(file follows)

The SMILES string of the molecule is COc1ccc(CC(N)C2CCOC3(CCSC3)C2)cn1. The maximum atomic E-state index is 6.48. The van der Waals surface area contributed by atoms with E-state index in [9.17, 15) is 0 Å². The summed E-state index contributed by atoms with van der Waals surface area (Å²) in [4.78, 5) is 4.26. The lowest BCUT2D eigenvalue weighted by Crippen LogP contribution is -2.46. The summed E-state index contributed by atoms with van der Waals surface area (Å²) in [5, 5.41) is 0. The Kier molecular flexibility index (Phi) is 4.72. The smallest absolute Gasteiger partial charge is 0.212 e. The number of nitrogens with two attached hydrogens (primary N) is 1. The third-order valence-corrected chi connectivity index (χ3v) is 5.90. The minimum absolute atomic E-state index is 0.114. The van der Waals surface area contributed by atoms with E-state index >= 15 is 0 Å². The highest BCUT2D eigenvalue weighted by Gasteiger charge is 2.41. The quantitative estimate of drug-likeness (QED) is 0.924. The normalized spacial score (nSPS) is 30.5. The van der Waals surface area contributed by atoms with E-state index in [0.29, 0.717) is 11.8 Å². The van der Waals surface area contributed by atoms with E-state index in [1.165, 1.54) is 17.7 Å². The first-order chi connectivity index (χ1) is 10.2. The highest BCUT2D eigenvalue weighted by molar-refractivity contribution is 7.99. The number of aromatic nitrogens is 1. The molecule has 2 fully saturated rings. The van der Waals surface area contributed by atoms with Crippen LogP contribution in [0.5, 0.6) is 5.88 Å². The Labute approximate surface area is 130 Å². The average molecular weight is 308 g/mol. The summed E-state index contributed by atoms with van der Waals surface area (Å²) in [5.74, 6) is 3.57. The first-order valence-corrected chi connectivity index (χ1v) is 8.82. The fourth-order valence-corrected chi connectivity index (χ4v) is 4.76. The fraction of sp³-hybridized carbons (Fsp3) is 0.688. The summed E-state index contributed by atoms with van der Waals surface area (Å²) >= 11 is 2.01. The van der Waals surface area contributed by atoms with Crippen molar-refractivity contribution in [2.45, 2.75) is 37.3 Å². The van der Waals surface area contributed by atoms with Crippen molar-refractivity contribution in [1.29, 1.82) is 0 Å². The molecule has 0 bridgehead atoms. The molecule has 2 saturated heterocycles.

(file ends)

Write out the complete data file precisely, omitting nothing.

The SMILES string of the molecule is COc1ccc(CC(N)C2CCOC3(CCSC3)C2)cn1. The maximum atomic E-state index is 6.48. The van der Waals surface area contributed by atoms with E-state index in [9.17, 15) is 0 Å². The summed E-state index contributed by atoms with van der Waals surface area (Å²) in [4.78, 5) is 4.26. The lowest BCUT2D eigenvalue weighted by Crippen LogP contribution is -2.46. The summed E-state index contributed by atoms with van der Waals surface area (Å²) in [5, 5.41) is 0. The Kier molecular flexibility index (Phi) is 4.72. The smallest absolute Gasteiger partial charge is 0.212 e. The number of nitrogens with two attached hydrogens (primary N) is 1. The third-order valence-corrected chi connectivity index (χ3v) is 5.90. The minimum absolute atomic E-state index is 0.114. The van der Waals surface area contributed by atoms with E-state index >= 15 is 0 Å². The highest BCUT2D eigenvalue weighted by Gasteiger charge is 2.41. The quantitative estimate of drug-likeness (QED) is 0.924. The normalized spacial score (nSPS) is 30.5. The van der Waals surface area contributed by atoms with E-state index in [0.29, 0.717) is 11.8 Å². The van der Waals surface area contributed by atoms with E-state index in [1.165, 1.54) is 17.7 Å². The first-order chi connectivity index (χ1) is 10.2. The highest BCUT2D eigenvalue weighted by molar-refractivity contribution is 7.99. The number of aromatic nitrogens is 1. The molecule has 2 fully saturated rings. The van der Waals surface area contributed by atoms with Crippen LogP contribution in [0.5, 0.6) is 5.88 Å². The Labute approximate surface area is 130 Å². The average molecular weight is 308 g/mol. The summed E-state index contributed by atoms with van der Waals surface area (Å²) in [5.74, 6) is 3.57. The first-order valence-corrected chi connectivity index (χ1v) is 8.82. The fourth-order valence-corrected chi connectivity index (χ4v) is 4.76. The fraction of sp³-hybridized carbons (Fsp3) is 0.688. The summed E-state index contributed by atoms with van der Waals surface area (Å²) >= 11 is 2.01. The van der Waals surface area contributed by atoms with Crippen molar-refractivity contribution in [2.45, 2.75) is 37.3 Å². The van der Waals surface area contributed by atoms with Crippen molar-refractivity contribution in [1.29, 1.82) is 0 Å². The molecule has 0 bridgehead atoms. The molecule has 2 saturated heterocycles.